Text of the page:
Too marvelous for words: Down-ballot Republicans hitch wagon to President Obama

imageNow that it is becoming clear Donald Trump could do serious damage to down-ballot Republicans, it seems that some of them are trying to re-write history bigly.

Roll Call reported on Monday that “Sen. Rob Portman, R-Ohio, released three radio ads with African-American pastors from across the state talking about his bill to help former prisoners with education and job training. Each ad includes the line that “Rob Portman authored a bipartisan law signed by President Obama to break the grip of heroin addiction.”

Obviously, featuring African-American pastors on the issue of criminal justice reform is about reaching out to African-American voters who might be more inclined to vote for a Democratic candidate.

Strangely, Portman appears to be in no real danger of losing to his Democratic opponent, former Ohio Gov. Ted Strickland, and even stranger, as Roll Call notes, “the opioid and heroin epidemic is often seen as a white epidemic.” Guess he wants to be really sure.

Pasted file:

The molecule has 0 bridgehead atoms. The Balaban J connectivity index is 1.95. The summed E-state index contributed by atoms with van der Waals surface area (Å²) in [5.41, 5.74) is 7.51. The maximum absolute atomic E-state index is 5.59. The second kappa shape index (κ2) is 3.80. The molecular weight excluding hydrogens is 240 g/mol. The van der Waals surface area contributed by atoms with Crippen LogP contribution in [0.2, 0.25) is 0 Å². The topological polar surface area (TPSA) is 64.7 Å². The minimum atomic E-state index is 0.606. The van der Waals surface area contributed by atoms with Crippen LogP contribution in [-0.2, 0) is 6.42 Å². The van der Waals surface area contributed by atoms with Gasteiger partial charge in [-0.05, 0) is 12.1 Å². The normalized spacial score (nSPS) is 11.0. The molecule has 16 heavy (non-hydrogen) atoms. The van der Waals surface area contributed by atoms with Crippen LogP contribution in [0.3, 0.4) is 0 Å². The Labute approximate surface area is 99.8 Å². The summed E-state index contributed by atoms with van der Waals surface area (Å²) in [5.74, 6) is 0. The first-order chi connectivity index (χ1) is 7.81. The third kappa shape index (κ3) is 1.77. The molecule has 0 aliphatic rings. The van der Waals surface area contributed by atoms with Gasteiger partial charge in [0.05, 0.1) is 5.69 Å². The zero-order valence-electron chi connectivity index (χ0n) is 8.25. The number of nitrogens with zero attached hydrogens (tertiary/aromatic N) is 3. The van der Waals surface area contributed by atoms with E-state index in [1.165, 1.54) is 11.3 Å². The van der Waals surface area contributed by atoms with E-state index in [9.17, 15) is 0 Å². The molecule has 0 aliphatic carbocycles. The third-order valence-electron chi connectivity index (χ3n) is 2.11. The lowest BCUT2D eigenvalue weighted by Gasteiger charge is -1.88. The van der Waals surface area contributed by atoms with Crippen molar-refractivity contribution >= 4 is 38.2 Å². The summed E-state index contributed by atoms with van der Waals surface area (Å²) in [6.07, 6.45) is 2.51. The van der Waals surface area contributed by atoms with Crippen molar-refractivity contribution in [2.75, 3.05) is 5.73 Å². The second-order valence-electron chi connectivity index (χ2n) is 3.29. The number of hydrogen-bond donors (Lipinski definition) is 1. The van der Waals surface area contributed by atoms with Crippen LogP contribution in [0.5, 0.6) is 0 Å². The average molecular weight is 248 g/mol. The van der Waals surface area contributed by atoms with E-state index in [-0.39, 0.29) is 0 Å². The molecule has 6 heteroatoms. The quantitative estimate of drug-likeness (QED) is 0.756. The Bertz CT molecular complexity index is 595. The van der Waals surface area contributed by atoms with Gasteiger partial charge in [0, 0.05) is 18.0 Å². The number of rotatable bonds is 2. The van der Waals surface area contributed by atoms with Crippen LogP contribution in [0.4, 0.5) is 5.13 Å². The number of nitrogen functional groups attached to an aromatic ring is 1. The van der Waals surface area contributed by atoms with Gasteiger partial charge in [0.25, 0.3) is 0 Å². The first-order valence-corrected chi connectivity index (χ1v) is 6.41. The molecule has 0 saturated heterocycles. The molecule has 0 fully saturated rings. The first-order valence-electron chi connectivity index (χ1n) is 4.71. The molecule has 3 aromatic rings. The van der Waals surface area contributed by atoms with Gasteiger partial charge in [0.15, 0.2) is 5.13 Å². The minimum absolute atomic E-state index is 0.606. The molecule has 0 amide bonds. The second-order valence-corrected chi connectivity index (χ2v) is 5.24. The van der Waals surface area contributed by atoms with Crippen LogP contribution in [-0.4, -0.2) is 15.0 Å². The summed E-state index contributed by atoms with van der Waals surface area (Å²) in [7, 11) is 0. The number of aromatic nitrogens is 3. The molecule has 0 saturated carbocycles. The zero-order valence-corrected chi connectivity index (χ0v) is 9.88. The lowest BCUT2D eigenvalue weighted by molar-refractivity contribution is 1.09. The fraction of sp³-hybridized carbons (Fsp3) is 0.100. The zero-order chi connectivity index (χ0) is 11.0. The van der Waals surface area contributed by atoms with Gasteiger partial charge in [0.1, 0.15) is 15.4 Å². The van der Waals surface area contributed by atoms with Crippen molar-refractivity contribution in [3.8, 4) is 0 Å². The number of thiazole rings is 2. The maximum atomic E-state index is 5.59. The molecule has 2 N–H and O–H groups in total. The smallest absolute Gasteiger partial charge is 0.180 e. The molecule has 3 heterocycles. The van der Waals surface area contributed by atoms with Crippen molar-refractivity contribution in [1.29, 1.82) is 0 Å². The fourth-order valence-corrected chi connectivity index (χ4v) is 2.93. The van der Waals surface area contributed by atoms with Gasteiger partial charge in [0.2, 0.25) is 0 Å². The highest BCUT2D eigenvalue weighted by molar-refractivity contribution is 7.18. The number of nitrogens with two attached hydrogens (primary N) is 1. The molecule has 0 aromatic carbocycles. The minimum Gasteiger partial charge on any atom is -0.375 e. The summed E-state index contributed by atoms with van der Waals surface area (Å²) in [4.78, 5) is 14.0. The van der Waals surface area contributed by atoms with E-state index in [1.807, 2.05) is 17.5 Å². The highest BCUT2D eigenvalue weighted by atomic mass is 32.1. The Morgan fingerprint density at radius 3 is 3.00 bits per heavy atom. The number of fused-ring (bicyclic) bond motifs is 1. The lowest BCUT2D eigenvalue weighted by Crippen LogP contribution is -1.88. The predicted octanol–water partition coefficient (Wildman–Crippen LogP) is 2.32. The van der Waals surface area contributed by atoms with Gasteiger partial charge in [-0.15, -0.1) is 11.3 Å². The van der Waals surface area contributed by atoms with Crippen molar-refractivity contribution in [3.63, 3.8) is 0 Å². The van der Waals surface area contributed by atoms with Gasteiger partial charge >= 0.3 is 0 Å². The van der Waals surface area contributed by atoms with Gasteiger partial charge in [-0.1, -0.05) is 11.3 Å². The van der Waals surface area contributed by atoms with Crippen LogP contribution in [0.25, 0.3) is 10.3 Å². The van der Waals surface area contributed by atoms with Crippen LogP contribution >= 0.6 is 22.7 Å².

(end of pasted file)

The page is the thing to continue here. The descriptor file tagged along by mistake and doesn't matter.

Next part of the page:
And then there’s Republican Rep. Darrell Issa in a competitive race for re-election in California who has put out a piece of campaign literature “praising Obama for signing a Survivors’ Bill of Rights.”

President Obama is, however, having none it, calling this kind of thing “the definition of chutzpah,” especially in Issa’s case given how critical Issa has been of Obama on a whole range of issues.

It’s not hard to figure out what’s going on, not when President Obama’s approval rating has been butting up against the upper 50 per cent range recently. And being a politician is about a lot of things but before anything else it’s about getting elected.

For Democrats who fear that very little positive can happen in Congress given how split the country is, I would suggest they continue to work towards beating Republicans at the ballot box as a tried and true way to get them to work across the aisle.

Some will continue to be intransigent due to a notion of ideological purity, but others will come around to the realization that at the end of day their favourite policy position is getting re-elected.

Though it may difficult to see now, I suspect Hillary Clinton will be an effective and popular president. And I suspect a surprising number of Republicans will think about the implications of taking her on. Love Obama, but she’s a different cat altogether.

We’ll see.

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